Celine Parreñas Shimizu works as a filmmaker and film scholar and is an Associate Professor of Film and Performance Studies in the Asian American, Comparative Literature, Feminist and Film and Media Studies Departments at the University of California at Santa Barbara. Her first book, The Hypersexuality of Race: Performing Asian/American Women on Screen and Scene (Duke, 1997) won the Cultural Studies Book Award from the Association of American Studies in 2009. Her second book, Straitjacket Sex Screens: Mapping Asian American Manhoods in the Movies is forthcoming from Stanford University Press (2012). Her publications include interviews and articles in Signs, Theatre Journal, Wide Angle, Yale Journal of Law and Feminism, Journal of Asian American Studies and Sexualities. Recently, her first feature film Birthright: Mothering Across Difference (2009) won the Best Feature Documentary at the Big Mini DV Festival. It is available at http://www.progressivefilms.org. She teaches popular culture, social theories of power and inequality, race and sexuality, feminist and film and performance theory as well as television and film production. She is currently a Visiting Faculty Scholar at the Center for Comparative Studies in Race and Ethnicity at Stanford University.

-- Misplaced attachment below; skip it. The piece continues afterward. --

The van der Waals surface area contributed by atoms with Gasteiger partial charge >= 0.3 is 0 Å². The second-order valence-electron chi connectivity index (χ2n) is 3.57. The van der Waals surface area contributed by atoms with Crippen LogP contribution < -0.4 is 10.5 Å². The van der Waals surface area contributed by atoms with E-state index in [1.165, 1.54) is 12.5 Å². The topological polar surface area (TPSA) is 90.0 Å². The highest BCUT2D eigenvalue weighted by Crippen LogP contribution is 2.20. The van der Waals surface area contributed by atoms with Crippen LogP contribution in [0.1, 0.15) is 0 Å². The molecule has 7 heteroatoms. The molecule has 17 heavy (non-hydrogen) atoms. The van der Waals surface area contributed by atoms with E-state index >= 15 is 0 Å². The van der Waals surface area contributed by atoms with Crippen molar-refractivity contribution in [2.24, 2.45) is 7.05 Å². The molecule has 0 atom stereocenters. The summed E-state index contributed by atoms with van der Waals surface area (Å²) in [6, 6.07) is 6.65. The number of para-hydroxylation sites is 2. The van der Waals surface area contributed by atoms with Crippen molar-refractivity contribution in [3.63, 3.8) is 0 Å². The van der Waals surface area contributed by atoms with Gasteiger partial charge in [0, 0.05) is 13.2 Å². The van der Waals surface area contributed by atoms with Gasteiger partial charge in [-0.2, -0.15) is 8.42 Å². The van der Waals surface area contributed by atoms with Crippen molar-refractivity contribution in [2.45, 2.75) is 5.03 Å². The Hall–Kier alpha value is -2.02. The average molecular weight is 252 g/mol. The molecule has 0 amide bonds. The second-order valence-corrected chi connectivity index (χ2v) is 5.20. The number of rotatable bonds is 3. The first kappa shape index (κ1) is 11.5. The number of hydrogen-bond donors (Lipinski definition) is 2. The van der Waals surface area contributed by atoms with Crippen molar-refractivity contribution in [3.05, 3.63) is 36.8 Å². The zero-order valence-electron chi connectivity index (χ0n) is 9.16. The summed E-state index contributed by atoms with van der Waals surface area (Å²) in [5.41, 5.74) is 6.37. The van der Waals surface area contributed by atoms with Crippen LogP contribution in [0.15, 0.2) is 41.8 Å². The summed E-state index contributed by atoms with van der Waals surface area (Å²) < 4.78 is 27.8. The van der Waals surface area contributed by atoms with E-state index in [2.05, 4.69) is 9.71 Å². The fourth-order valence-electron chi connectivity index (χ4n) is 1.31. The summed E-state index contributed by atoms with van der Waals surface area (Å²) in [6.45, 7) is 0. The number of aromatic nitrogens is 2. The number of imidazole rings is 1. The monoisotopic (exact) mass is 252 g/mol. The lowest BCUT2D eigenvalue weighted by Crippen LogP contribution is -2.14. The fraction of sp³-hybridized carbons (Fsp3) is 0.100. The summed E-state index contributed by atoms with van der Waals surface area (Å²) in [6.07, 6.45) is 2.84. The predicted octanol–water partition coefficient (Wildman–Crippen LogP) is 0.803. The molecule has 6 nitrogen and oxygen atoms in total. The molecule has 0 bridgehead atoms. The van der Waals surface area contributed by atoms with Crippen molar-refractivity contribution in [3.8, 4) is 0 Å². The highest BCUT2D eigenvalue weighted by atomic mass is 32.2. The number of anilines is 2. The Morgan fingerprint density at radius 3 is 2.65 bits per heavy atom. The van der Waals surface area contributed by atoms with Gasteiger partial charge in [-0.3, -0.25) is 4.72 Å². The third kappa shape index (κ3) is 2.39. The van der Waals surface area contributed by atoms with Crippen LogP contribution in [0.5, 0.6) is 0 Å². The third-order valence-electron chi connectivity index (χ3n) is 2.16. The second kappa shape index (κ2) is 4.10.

Mireille Miller-Young is Assistant Professor of Feminist Studies and Affiliate Assistant Professor of Black Studies and Film and Media Studies at the University of California at Santa Barbara. Earning her Ph.D. in History from New York University, she has won numerous academic fellowships and awards, including the University of California President’s Postdoctoral Fellowship and the Woodrow Wilson Dissertation Grant in Women’s Studies. She researches and teaches about race, gender and sexuality in media and sex economies in the U.S. She is currently working on a manuscript titled A Taste for Brown Sugar: Black Women, Sex Work, and Pornography which examines black women’s representations, performances and labors in the adult entertainment industry. Professor Miller-Young has published in Sexualities, Meridians: Feminism, Race and Transnationalism, Blackness and Sexualities, Pornification: Sex and Sexuality in Media Culture, and C’Lick Me: A Netporn Studies Reader. In addition, she has written essays for Feminist Theory, Colorlines, Cut-Up.com, Republic.com and Spread, a sex worker magazine.